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Factors related to the outcome of ICU patients with celebral hemorrhage
Intensive Care Medicine Experimental volume 3, Article number: A785 (2015)
Intracerebral hemorrhage is a severe condition frequently requiring intensive care admission and mechanical ventilation. Several studies have shown that morbidity and mortality are increased in ICU patients with cerebral hemorrhage.
To investigate the factors associated to the outcome of ICU patients with cerebral hemorrhage.
We retrospectively studied 34 patients with cerebral hemorrhage (23 men, 11 women, mean age 64 ± 15 years) hospitalized in ICU of the KAT hospital in Athens. Demographic data of patients, the type, severity and treatment of cerebral hemorrhage, the predisposing factors, the comorbidities, the complications during ICU hospitalization and the outcome were recorded. T-student and chi-square tests were used for statistical analysis.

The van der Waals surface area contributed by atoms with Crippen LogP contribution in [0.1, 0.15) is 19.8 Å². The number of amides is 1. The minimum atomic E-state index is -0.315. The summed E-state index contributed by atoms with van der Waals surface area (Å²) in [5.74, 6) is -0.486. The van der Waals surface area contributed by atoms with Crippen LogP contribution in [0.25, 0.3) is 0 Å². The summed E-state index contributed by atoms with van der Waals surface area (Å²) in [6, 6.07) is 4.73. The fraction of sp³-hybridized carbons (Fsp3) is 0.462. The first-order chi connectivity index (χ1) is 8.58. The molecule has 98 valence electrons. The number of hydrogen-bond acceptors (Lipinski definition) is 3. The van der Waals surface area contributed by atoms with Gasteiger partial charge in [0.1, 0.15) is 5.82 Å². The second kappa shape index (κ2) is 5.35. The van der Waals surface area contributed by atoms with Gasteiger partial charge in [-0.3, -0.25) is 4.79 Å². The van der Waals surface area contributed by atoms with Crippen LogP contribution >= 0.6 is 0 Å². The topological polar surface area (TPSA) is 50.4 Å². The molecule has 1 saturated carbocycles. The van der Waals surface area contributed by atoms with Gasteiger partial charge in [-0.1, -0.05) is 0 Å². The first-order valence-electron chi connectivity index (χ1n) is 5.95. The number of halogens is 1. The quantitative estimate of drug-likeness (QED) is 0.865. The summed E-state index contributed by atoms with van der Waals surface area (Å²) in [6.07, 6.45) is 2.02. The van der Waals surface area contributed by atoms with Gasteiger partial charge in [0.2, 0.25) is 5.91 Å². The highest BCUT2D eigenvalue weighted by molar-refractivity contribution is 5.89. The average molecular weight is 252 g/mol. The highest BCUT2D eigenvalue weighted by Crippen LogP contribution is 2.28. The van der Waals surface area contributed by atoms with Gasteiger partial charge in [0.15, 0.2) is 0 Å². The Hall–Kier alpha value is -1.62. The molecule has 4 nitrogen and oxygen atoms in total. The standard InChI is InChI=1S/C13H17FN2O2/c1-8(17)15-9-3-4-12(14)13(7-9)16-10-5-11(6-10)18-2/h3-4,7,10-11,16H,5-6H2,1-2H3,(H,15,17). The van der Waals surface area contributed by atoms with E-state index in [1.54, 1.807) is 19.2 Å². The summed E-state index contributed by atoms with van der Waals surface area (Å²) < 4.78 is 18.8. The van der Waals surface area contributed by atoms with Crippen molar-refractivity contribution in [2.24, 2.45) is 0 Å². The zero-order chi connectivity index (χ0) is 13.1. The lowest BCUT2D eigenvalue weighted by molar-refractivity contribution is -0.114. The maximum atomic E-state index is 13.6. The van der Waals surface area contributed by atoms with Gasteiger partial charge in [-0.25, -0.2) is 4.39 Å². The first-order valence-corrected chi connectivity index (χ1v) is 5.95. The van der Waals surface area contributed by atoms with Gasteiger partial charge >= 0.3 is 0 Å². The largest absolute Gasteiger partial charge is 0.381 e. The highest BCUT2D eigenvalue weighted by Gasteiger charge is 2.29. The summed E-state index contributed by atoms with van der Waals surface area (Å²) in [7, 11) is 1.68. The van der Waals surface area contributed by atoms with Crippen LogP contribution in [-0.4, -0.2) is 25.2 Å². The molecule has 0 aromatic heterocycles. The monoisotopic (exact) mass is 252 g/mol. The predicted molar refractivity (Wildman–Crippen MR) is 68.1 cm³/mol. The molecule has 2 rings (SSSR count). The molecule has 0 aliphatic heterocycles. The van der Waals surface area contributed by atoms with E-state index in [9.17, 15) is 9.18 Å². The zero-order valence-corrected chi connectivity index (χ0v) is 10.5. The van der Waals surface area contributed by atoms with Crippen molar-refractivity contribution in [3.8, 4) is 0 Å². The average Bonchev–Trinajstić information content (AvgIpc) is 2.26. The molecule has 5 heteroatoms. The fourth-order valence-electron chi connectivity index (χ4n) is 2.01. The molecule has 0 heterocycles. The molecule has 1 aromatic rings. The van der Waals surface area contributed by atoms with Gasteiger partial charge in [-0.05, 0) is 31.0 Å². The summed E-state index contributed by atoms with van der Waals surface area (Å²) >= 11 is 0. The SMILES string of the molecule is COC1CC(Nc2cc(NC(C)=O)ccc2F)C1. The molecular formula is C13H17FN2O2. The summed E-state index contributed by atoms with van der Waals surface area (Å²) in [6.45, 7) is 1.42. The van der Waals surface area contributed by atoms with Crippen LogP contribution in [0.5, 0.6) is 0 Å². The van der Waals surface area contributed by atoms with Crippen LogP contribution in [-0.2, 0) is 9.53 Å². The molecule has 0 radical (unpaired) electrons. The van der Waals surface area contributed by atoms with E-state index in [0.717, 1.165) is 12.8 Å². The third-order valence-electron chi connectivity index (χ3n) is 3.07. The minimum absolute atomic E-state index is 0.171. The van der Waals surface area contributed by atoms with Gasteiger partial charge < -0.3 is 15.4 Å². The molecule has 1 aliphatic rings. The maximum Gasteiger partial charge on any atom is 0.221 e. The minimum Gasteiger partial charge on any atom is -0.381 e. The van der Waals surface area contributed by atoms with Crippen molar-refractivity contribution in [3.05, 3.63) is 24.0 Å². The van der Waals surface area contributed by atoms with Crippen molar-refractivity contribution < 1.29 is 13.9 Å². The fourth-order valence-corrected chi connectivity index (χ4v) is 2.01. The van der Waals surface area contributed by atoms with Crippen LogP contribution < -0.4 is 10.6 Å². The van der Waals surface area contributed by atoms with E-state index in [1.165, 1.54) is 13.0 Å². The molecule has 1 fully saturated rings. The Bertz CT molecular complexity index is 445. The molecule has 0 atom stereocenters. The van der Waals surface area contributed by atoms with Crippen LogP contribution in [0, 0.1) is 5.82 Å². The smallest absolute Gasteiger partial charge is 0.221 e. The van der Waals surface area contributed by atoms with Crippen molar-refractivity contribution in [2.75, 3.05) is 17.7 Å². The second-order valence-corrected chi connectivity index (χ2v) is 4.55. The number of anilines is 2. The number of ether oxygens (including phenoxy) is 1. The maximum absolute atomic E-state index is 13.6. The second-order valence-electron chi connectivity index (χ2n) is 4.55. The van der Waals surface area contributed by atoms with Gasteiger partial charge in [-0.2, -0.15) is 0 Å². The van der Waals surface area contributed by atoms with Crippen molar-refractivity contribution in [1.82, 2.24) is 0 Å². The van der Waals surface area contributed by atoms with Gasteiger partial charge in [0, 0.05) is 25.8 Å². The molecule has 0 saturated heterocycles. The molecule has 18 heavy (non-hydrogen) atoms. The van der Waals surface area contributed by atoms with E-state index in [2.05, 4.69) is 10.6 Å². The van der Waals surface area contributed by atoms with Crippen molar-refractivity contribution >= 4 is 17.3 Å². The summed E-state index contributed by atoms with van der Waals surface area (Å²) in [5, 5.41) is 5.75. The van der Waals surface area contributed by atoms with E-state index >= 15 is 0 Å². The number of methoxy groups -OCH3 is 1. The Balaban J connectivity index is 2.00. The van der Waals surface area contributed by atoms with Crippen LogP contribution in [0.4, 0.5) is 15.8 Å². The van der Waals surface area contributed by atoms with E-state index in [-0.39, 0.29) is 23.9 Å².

Of the studied patients 16 (47%) were improved and left the ICU and 18 (53%) were died. The age, the type of hemorrhage (traumatic, spontaneous, subarachnoid, subdural, intracerebral hematoma) and the type of therapy (surgery or conservative) were not associated with outcome. The Glasgow Coma Scale (GCS) was greater (p < 0.05), whereas the Charlson Comorbidity Index and the SAPS II score were lower in survived patients (p = 0.01 and p = 0.003 respectively). The prior use of anticoagulants as well as prolonged INR and APTT were correlated with mortality (p < 0.05, p = 0.01, p < 0.05 respectively). Also, the recurrence of hemorrhage, liver dysfunction, hyperamylasemia and arrhythmia occurred during ICU hospitalization were associated with poor outcome (p = 0.002, p = 0.01, p < 0.05 respectively).
ICU patients with cerebral hemorrhage have poor outcome. The coexisting diseases, the previous use of anticoagulants and the complications during ICU hospitalization are associated with mortality.
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